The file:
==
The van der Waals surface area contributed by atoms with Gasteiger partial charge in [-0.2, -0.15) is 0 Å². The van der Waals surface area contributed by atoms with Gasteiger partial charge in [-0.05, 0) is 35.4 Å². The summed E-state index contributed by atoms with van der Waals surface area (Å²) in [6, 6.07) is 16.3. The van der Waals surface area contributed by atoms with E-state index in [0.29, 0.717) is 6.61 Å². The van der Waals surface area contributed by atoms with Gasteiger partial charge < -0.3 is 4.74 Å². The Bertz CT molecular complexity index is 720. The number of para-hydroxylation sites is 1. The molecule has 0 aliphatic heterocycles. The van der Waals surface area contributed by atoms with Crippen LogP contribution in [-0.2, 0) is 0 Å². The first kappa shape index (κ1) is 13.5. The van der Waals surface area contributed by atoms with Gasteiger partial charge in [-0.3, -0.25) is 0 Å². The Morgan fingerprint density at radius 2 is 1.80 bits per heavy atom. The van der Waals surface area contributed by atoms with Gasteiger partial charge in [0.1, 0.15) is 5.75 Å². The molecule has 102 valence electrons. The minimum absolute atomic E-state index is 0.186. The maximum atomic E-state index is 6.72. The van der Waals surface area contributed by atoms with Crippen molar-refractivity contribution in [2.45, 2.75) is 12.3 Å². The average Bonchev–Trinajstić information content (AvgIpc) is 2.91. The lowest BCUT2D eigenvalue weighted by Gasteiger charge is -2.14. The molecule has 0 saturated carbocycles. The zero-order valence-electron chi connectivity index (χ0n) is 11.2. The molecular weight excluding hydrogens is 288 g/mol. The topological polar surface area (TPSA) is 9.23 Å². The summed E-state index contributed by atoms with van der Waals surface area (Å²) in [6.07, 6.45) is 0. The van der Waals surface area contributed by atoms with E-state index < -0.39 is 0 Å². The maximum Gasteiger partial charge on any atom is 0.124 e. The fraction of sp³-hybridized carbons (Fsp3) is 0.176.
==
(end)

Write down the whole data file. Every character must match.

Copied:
The van der Waals surface area contributed by atoms with Gasteiger partial charge in [-0.2, -0.15) is 0 Å². The van der Waals surface area contributed by atoms with Gasteiger partial charge in [-0.05, 0) is 35.4 Å². The summed E-state index contributed by atoms with van der Waals surface area (Å²) in [6, 6.07) is 16.3. The van der Waals surface area contributed by atoms with E-state index in [0.29, 0.717) is 6.61 Å². The van der Waals surface area contributed by atoms with Gasteiger partial charge < -0.3 is 4.74 Å². The Bertz CT molecular complexity index is 720. The number of para-hydroxylation sites is 1. The molecule has 0 aliphatic heterocycles. The van der Waals surface area contributed by atoms with Crippen LogP contribution in [-0.2, 0) is 0 Å². The first kappa shape index (κ1) is 13.5. The van der Waals surface area contributed by atoms with Gasteiger partial charge in [-0.3, -0.25) is 0 Å². The Morgan fingerprint density at radius 2 is 1.80 bits per heavy atom. The van der Waals surface area contributed by atoms with Gasteiger partial charge in [0.1, 0.15) is 5.75 Å². The molecule has 102 valence electrons. The minimum absolute atomic E-state index is 0.186. The maximum atomic E-state index is 6.72. The van der Waals surface area contributed by atoms with Crippen molar-refractivity contribution in [2.45, 2.75) is 12.3 Å². The average Bonchev–Trinajstić information content (AvgIpc) is 2.91. The lowest BCUT2D eigenvalue weighted by Gasteiger charge is -2.14. The molecule has 0 saturated carbocycles. The zero-order valence-electron chi connectivity index (χ0n) is 11.2. The molecular weight excluding hydrogens is 288 g/mol. The topological polar surface area (TPSA) is 9.23 Å². The summed E-state index contributed by atoms with van der Waals surface area (Å²) in [6.07, 6.45) is 0. The van der Waals surface area contributed by atoms with E-state index < -0.39 is 0 Å². The maximum Gasteiger partial charge on any atom is 0.124 e. The fraction of sp³-hybridized carbons (Fsp3) is 0.176.